“Scott Kellogg, educational director for the Albany, New York-based Radix Ecological Sustainability Center, says that other cities handle PCBs and other pollutants with the same “dig-and-dump” approach that sometimes involves expensive dredging of waterways. He says that just moves the problem elsewhere.
“It will fulfill environmental regulations,” Kellogg says. “But it’s highly disruptive to native ecology and doesn’t treat soils as the limited resources that they are.”
Kellogg says that there is a growing interest in bioremediation, using plants and other natural features to address pollution. For instance, cities, including Spokane, are building bioswales, drainage courses that use vegetation to filter out pollutants.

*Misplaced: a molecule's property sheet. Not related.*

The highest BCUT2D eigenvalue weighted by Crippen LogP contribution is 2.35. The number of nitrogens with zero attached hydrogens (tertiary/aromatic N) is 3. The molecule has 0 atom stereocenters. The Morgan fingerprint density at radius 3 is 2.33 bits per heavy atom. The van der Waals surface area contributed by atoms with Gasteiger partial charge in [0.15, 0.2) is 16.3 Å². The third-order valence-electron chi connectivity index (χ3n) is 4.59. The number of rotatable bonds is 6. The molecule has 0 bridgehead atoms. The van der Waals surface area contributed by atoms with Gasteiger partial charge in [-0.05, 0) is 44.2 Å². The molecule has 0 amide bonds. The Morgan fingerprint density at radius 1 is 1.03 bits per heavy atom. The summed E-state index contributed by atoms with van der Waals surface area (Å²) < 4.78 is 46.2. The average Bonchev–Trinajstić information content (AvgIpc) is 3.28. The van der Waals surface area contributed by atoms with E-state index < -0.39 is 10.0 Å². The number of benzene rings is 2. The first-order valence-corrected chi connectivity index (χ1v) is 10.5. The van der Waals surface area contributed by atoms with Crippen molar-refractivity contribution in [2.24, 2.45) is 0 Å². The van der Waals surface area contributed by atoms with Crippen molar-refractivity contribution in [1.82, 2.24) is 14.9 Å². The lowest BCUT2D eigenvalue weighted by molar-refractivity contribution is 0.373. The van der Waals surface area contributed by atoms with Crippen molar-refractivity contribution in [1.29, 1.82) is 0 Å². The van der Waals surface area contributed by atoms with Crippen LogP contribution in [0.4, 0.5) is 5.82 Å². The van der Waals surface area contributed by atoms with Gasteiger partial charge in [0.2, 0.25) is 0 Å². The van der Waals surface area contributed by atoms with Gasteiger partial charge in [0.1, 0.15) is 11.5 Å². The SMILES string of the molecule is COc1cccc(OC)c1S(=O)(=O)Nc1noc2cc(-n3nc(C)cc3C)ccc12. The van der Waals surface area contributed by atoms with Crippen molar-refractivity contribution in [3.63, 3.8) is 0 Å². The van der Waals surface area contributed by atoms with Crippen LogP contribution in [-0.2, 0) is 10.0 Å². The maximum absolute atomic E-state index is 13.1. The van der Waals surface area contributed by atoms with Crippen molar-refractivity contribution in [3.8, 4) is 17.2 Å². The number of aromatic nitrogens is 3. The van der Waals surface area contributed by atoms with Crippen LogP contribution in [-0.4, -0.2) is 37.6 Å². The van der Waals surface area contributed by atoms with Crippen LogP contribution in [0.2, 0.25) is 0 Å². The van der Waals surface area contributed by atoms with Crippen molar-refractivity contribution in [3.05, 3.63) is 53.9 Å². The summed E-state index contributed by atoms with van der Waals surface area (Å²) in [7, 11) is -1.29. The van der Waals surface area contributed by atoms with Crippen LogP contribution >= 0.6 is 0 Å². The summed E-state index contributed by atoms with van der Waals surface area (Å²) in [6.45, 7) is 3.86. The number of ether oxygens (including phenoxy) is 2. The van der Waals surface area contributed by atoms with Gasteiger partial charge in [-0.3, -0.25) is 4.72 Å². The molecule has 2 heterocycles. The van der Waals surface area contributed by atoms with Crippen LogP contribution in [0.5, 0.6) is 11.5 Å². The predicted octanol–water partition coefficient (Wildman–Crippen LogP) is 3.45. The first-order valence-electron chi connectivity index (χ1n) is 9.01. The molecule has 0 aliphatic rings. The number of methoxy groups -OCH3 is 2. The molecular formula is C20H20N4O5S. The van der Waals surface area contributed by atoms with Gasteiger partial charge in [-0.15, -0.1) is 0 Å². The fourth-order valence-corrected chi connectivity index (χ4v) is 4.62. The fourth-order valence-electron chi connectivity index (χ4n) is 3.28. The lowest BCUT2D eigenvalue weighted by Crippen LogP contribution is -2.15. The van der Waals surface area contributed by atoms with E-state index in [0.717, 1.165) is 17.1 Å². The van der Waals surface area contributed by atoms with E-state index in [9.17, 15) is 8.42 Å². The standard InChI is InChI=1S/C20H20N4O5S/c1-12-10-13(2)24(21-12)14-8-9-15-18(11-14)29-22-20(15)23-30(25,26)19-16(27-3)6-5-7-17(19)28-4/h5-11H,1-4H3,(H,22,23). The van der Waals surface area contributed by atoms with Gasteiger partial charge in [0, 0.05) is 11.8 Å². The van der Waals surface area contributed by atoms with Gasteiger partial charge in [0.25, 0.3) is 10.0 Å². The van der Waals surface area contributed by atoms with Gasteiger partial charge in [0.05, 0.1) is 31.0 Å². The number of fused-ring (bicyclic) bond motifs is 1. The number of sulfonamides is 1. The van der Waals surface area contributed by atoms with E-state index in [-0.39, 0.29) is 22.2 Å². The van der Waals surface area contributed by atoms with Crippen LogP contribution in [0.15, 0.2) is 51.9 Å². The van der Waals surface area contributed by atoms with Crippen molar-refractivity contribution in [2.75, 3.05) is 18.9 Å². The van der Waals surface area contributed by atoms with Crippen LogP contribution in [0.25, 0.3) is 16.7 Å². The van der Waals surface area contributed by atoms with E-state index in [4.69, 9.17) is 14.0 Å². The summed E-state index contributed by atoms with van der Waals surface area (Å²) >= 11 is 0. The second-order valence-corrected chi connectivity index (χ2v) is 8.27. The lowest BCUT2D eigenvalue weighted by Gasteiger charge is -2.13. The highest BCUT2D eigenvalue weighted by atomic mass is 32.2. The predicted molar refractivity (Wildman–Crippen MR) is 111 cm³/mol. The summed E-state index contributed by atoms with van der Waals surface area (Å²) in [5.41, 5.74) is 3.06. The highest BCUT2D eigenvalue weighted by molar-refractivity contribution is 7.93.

He says research shows that mushrooms have potential as a bioremediate, breaking down harmful substances such as pesticides, oil products and PCBs. But using mushrooms to eliminate PCBs will take longer than just digging up and moving polluted soil, says Kellogg, and developers and local governments might be reluctant to adopt such a novel approach.”